NASA Goes to Great Lengths to Get Mars Entry, Descent and Landing Measurements

NASA Langley employees assembly flight cable harnesses for Mars 2020 mission. (Credit: NASA)

HAMPTON, Va. (NASA PR) — Engineers and technicians at NASA’s Langley Research Center in Hampton, Virginia, are hard at work assembling components for the Mars Entry, Descent, and Landing Instrumentation 2 (MEDLI2) which will collect data during the Mars 2020 mission’s entry through the Red Planet’s atmosphere.

These flight cable harnesses are 30-foot-long groups of electrical wires that will transmit signals for some MEDLI2 sensors. It takes about eight weeks to build and test all of the harnesses. Once complete, they will ship to Lockheed Martin for integration onto the Mars 2020 heat shield.

MEDLI2 will measure pressure, temperature, heat flux and radiation on the capsule that encloses the Mars 2020 rover during Mars atmospheric entry. The data collected will extend the groundbreaking entry data collected by the first MEDLI instrument suite flown aboard the Mars Science Laboratory mission in 2012 and will improve designs of entry systems for future robotic and human missions to Mars, Venus, Titan and the gas giants.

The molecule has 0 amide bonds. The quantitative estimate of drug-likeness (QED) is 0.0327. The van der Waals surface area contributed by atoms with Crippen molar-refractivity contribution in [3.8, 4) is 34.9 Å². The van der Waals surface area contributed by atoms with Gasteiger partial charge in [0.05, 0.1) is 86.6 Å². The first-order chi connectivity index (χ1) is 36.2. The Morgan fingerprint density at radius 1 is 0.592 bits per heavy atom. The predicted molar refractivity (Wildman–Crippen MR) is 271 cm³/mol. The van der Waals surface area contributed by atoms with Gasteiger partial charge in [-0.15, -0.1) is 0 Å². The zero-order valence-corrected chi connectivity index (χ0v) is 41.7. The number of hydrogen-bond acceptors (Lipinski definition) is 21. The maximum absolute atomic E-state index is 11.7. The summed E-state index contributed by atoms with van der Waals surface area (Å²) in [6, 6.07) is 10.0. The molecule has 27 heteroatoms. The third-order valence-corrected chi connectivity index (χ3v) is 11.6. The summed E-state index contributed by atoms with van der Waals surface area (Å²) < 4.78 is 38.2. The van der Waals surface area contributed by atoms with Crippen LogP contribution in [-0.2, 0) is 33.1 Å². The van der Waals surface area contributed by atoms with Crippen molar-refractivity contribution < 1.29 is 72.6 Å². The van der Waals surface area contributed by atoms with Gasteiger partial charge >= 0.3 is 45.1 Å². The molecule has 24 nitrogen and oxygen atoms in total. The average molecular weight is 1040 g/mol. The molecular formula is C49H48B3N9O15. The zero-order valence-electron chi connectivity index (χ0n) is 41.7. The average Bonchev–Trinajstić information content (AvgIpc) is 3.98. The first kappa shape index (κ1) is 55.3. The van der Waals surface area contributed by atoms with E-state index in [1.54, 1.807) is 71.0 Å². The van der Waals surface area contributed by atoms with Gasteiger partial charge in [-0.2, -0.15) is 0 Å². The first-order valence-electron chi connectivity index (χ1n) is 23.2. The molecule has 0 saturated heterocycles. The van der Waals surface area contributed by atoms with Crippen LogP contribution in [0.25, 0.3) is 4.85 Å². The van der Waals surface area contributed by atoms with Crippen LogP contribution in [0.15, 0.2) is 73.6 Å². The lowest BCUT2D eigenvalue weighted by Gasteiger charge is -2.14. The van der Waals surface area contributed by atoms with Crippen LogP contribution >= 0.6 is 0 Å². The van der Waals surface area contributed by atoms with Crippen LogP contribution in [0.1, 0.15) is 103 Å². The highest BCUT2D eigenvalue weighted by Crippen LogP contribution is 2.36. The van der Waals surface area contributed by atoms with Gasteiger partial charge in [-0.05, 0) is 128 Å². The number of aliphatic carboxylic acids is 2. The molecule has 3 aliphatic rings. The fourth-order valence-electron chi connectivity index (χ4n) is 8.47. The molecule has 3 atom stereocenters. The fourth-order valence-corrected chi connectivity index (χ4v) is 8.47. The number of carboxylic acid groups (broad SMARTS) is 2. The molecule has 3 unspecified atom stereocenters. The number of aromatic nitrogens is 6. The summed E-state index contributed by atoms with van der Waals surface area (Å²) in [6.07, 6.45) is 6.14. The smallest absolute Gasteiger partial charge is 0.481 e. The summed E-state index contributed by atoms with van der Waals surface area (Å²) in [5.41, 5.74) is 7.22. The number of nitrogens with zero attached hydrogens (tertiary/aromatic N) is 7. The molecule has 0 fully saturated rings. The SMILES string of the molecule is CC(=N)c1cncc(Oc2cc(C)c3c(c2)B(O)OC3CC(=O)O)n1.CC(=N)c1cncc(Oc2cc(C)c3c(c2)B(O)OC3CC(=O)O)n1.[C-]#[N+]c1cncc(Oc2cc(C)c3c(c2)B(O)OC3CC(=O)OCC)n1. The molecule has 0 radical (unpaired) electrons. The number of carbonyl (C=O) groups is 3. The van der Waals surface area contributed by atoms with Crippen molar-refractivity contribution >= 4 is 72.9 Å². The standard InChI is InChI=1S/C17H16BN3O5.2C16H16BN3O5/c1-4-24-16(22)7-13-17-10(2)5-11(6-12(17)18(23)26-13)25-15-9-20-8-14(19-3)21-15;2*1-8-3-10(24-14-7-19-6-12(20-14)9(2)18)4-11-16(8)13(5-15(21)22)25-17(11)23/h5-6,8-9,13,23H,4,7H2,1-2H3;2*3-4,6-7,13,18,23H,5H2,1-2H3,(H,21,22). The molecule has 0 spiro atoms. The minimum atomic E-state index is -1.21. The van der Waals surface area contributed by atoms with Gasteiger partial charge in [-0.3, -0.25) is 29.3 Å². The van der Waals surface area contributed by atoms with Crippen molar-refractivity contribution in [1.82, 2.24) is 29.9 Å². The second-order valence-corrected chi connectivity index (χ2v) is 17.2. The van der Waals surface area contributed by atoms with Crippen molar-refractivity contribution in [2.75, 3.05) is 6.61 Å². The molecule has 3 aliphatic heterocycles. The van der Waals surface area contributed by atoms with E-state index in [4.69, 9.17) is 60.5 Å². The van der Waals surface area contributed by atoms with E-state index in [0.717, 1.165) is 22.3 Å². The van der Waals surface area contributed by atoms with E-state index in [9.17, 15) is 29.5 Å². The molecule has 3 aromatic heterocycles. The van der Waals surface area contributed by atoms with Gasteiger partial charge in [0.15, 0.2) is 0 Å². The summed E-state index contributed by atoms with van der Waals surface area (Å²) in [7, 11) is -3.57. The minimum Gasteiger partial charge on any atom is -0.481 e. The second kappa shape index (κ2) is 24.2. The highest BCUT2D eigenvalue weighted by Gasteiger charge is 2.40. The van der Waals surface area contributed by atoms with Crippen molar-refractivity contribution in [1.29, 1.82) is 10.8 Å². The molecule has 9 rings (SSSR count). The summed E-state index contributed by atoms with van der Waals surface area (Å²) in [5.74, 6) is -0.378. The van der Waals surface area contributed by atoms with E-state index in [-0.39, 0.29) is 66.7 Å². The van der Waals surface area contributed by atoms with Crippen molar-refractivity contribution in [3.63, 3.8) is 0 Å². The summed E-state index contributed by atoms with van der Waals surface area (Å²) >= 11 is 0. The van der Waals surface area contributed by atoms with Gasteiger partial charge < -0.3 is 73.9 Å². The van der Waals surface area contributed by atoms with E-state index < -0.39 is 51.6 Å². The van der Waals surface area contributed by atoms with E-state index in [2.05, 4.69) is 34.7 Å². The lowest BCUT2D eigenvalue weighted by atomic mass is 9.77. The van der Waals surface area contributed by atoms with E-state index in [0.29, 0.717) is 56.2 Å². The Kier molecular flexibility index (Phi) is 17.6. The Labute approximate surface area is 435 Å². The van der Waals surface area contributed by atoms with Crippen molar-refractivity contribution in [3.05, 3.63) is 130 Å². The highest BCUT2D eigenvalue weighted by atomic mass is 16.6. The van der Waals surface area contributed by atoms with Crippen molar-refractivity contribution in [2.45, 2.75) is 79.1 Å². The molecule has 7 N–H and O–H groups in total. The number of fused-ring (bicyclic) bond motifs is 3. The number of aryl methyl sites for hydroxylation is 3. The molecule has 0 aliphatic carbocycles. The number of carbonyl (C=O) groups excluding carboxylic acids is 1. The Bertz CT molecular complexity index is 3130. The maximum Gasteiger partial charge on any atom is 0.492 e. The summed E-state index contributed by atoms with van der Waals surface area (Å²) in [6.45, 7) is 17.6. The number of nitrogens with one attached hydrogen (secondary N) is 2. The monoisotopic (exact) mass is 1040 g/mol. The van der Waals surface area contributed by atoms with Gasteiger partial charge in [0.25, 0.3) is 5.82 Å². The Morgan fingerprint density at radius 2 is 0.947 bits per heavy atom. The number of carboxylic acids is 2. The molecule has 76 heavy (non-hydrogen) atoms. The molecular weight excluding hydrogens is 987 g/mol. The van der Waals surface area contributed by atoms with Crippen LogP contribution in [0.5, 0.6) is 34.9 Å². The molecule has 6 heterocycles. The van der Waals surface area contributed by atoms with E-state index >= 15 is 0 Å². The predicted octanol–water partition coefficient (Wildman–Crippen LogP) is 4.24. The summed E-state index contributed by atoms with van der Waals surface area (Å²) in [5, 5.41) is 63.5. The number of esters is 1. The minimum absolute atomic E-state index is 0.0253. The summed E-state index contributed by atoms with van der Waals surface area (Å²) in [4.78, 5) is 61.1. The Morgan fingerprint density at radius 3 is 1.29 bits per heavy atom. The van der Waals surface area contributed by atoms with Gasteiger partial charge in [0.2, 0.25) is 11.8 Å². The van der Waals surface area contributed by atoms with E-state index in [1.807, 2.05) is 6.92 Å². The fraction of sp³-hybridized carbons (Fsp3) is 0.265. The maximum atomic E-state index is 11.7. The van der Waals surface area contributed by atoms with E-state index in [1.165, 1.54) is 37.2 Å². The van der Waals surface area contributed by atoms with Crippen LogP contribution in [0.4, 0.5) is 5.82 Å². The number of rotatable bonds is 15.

MEDLI2 is a Game Changing Development project led by NASA’s Space Technology Mission Directorate with support from the Human Exploration and Operations Mission Directorate and the Science Mission Directorate. The project is managed at Langley and implemented in partnership with NASA’s Ames Research Center in California’s Silicon Valley and the Jet Propulsion Laboratory in Pasadena, California. JPL manages the Mars 2020 spacecraft development for the Science Mission Directorate at NASA Headquarters in Washington.

  • Andrew Tubbiolo

    For anybody who has never done this kind of work before…. Working at a harness table like that is an amazing bit-o fun. You really get a visceral sense of the spacecraft and it’s subsystems as you work thru the build script and watch a really cool wiring harness come to life. As you do so, you’re ‘touching space’. While the harness builds up you think about the software you’ve written that will be testing various lines or coursing through various communications links. I hope some of the space fans on this blog get to experience the joy of building a real spacecraft one day, I highly recommend it.